One-month euro/dollar implied volatility rebounded to 8.2% from 7.4% on Wednesday following comments from Federal Reserve Chairman Alan Greenspan suggesting rates are on hold. Traders said implied vol had been falling steadily lower because euro/dollar had been trading in a narrow range in the spot market, but Greenspan's comments caused the dollar to weaken and drove vol higher. Common trades saw both investors and hedgers buying euro calls/dollar puts struck at USD0.89-0.90 with spot trading at USD0.882 when the options went through.
Most of the trades had one-month or one-week maturities, traders said, adding that implied volatility in the long-end of the curve did not rebound as much as in the short-end. In March, 12-month implied vol was at 9.2%, dipping to fractionally below 9% at the beginning of the week, and then rising to 9.3%. The difference between the short-end and long-end is signaling that the rebound in the euro has not translated into a major shift in market perception of the longer-term direction of the currency, an analyst said.
"The Fed is leaving the door open for events to bounce implied volatility around," said Bob Gay, global head of fixed income at Commerzbank Securities. He explained that Greenspan's comments allow for other factors, such as events in the Middle East, to affect currencies since there is no clear indication of what will happen to interest rates.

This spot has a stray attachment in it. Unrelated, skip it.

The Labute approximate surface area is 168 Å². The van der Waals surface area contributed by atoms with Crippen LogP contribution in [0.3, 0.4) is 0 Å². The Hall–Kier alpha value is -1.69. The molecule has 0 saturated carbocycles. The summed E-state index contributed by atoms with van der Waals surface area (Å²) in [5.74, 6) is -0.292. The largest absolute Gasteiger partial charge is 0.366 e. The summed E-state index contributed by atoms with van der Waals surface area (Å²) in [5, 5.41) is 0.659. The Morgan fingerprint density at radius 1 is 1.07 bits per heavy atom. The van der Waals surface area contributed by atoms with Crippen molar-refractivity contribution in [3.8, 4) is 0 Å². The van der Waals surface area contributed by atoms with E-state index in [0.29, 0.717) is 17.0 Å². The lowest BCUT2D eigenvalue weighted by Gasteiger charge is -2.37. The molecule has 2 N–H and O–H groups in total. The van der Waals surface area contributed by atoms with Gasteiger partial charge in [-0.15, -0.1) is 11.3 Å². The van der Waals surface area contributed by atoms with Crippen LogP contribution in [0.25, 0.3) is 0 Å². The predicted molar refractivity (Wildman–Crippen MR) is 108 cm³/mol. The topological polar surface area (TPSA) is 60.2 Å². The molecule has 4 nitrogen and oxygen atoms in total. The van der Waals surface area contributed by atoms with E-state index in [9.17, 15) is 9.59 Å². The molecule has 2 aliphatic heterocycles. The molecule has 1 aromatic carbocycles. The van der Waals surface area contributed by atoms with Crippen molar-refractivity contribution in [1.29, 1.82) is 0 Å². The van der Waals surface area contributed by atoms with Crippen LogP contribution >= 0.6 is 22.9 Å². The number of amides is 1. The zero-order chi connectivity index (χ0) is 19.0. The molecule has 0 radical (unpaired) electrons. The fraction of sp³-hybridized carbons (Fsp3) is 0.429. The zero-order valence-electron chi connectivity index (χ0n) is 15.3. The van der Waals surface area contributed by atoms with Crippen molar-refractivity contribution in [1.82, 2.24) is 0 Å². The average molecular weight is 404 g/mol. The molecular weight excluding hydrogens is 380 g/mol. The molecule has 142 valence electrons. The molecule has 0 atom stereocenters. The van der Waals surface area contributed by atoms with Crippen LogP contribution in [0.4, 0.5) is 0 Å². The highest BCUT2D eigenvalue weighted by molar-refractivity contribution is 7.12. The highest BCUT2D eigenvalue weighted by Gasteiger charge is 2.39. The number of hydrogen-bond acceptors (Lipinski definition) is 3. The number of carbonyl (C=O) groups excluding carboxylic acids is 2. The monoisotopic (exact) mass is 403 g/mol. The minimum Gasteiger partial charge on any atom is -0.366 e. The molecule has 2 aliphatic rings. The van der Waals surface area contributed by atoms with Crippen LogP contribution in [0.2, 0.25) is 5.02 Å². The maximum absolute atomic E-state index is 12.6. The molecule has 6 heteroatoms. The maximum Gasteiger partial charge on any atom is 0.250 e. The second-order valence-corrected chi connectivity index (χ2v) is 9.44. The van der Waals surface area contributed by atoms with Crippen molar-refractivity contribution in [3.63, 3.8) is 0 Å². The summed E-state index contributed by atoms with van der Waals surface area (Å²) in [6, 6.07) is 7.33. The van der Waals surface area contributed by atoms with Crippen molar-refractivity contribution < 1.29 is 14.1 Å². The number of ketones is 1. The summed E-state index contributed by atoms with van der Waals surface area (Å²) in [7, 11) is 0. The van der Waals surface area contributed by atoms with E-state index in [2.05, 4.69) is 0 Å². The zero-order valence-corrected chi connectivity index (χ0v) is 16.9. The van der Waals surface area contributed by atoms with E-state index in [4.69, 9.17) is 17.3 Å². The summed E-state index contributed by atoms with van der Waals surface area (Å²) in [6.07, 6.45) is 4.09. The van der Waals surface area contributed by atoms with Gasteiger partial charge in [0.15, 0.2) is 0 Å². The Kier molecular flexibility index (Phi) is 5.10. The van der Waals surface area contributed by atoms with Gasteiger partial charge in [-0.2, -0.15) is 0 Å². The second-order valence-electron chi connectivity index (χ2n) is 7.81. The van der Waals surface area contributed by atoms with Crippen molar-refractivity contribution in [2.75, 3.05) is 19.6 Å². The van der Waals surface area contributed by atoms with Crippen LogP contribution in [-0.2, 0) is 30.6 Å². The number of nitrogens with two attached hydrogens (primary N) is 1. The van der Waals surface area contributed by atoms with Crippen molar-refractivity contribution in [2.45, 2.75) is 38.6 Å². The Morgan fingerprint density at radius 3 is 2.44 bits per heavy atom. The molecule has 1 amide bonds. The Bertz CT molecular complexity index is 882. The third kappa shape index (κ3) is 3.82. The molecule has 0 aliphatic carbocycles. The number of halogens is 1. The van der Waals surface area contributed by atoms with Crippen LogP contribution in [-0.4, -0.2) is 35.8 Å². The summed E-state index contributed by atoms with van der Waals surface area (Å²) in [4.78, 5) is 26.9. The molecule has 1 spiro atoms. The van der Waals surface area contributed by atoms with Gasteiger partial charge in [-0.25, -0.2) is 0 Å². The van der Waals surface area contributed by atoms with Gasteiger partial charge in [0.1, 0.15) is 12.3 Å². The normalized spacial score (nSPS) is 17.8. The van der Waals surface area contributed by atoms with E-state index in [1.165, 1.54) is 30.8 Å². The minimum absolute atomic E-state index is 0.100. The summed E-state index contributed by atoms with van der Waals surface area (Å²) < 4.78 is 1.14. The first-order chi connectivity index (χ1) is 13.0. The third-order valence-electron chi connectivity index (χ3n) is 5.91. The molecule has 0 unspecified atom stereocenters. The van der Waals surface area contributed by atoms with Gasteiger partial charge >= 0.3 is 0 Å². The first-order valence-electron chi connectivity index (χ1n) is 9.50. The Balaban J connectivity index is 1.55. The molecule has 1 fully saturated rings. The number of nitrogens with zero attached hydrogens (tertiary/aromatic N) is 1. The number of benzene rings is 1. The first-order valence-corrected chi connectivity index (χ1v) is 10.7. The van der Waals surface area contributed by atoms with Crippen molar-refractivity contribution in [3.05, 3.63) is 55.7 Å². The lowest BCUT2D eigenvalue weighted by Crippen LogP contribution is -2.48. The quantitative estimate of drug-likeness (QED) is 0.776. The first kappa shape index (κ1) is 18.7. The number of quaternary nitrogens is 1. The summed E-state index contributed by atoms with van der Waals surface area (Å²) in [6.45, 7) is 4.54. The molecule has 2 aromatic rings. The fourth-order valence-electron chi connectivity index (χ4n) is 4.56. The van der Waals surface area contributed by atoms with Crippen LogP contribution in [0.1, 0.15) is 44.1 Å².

A trader said that speculators were leading the charge by purchasing euro calls/dollar puts, and corporates were hedging in anticipation that volatility will rise even higher. "Vol is still relatively cheap," he said. In the past few weeks implied vol has been at its lowest levels since September 1996 when it got as low as 6.5% for one-month dollar/Deutsche mark, according to Ian Stannard, a foreign exchange strategist at BNP Paribas.
The rally in the euro, however, may run out of steam as speculators take profits if too many people get on the same side of the trade, prematurely bidding up the euro, traders said.